The worst thing for Captain Jennifer Machmer was knowing that the US army had actually promoted her rapist."


Nobody's been cutting cables. Probably wasn't ships, either.

One of TOD staff is on a mailing list for telecom infrastructure people. They said about one failure a week is normal...but that such "breakages" do occur in clusters for some reason. (And "breakage" is a misleading term. Generally, the cable doesn't actually break, as if you cut it. It frays against rocks, etc., until the insulation gives way and it short-circuits.)

They don't think what's happening in the Middle East is particularly unusual. It's just being noticed, because the first two failures caused such disruption. Now cable problems no one would have ever noticed are being pointed to as evidence of something sinister. (Like the so-called "fifth break," which is actually in Malaysia, not the Middle East.)

February 2008

CAIRO - Damage to undersea Internet cables in the Mediterranean that hit business across the Middle East and South Asia was not caused by ships, Egypt’s communications ministry said on Sunday, ruling out earlier reports.

The transport ministry added that footage recorded by onshore video cameras of the location of the cables showed no maritime traffic in the area when the cables were damaged.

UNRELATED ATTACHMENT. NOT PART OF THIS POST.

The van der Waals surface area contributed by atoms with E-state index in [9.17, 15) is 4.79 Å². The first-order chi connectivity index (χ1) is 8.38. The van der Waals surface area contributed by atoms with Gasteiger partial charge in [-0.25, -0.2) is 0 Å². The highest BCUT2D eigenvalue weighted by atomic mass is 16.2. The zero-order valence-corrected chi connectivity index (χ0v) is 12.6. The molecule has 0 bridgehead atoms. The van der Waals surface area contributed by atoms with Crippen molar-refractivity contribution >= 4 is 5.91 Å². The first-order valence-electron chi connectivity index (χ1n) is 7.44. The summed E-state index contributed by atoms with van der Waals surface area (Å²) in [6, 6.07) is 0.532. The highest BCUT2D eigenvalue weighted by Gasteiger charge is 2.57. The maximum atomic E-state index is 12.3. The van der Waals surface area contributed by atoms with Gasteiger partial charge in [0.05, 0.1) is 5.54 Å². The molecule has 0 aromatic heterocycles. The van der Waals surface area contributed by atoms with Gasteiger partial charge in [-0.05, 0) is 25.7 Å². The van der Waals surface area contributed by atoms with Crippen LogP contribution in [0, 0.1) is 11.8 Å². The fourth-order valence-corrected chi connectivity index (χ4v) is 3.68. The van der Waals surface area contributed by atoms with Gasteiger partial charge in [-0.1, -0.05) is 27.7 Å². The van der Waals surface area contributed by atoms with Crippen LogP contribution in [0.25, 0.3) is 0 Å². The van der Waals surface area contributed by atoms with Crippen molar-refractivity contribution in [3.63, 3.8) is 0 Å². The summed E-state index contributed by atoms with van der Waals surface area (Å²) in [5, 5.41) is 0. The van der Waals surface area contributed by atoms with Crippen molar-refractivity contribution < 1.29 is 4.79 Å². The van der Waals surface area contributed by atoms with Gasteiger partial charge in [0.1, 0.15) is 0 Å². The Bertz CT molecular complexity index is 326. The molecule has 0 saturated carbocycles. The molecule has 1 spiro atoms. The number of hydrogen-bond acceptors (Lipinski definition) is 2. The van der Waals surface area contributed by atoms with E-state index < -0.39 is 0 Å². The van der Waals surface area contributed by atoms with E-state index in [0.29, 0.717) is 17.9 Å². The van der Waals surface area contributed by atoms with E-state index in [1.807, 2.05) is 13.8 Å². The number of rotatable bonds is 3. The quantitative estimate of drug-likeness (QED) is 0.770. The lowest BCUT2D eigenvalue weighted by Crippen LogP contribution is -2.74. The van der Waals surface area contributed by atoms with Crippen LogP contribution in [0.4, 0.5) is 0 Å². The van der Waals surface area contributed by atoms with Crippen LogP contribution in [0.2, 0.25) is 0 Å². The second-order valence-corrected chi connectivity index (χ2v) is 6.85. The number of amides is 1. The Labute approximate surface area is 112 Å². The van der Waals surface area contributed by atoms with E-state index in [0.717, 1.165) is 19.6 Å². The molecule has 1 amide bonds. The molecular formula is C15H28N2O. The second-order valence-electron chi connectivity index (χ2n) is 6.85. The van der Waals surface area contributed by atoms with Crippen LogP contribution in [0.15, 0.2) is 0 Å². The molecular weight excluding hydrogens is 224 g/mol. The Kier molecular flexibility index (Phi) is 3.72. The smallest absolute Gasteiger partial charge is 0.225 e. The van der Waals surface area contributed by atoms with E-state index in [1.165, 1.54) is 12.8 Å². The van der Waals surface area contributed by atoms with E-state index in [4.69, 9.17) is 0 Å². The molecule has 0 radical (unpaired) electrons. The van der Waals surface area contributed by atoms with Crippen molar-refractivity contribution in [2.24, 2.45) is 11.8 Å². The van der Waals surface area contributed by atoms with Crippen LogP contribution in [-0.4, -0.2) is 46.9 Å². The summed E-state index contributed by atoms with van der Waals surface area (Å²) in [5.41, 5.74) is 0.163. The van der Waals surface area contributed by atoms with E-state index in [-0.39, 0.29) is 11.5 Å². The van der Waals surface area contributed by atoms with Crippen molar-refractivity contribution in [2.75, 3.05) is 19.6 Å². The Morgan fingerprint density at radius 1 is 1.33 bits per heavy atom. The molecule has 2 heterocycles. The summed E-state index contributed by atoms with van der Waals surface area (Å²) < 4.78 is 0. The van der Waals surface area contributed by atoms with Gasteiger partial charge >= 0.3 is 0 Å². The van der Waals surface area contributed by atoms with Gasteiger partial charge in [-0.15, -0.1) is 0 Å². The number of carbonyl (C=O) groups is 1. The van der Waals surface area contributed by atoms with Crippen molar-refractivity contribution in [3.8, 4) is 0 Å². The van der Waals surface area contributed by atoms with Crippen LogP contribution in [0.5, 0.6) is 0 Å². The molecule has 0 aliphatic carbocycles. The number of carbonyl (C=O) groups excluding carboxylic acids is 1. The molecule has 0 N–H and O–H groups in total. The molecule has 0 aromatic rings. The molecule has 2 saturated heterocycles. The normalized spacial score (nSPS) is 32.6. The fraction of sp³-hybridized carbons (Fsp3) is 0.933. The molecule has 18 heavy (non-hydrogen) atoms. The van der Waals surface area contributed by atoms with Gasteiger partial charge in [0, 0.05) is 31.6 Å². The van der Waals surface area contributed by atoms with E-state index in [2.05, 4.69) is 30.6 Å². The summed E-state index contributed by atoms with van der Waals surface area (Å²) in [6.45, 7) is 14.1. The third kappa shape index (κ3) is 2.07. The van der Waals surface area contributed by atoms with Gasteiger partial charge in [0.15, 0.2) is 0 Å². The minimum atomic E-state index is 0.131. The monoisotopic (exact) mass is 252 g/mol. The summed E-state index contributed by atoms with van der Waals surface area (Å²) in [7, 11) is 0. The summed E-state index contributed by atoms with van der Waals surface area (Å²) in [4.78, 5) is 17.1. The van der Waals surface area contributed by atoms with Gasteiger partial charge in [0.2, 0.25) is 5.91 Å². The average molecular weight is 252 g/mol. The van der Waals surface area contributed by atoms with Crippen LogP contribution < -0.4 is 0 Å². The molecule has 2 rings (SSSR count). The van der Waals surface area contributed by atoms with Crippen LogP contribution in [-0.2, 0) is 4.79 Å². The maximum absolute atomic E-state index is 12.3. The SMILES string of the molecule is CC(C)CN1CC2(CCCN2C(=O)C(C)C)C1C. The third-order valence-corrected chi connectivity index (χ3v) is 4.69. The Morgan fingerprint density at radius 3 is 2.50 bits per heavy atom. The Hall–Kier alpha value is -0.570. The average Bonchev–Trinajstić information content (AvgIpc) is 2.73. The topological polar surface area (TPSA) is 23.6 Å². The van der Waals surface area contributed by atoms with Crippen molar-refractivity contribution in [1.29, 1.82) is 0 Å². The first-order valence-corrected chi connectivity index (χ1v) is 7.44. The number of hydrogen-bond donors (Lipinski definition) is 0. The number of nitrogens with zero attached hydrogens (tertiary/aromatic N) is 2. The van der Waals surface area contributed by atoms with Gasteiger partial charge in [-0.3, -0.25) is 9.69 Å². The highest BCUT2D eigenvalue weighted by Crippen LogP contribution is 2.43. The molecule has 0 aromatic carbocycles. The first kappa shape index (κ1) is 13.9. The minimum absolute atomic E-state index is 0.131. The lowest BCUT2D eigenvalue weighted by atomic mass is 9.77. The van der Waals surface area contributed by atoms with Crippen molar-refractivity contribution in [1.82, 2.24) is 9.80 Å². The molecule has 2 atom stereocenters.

‘The ministry’s maritime transport committee reviewed footage covering the period of 12 hours before and 12 hours after the cables were cut and no ships sailed the area,’ a statement said.

‘The area is also marked on maps as a no-go zone and it is therefore ruled out that the damage to the cables was caused by ships,’ the statement added.

Did you even read my post? I said it wasn't ships.

I think he's implying it was a military submarine, Leanan.

You said you -heard- it wasn't ships.

Trust, but verify.. or just speculate recklessly.

The problem is that he seemed to be responding to something I never said.

I got your back leanan.

Ice 'em

Many studies of sea floor current have been done. Sea floor currents can and do change speed and sometimes direction over a short span of time. A current of 4 kts is not unusual and such a current, over time, can abraid cables against rocks, coral or any other obstruction on the sea floor.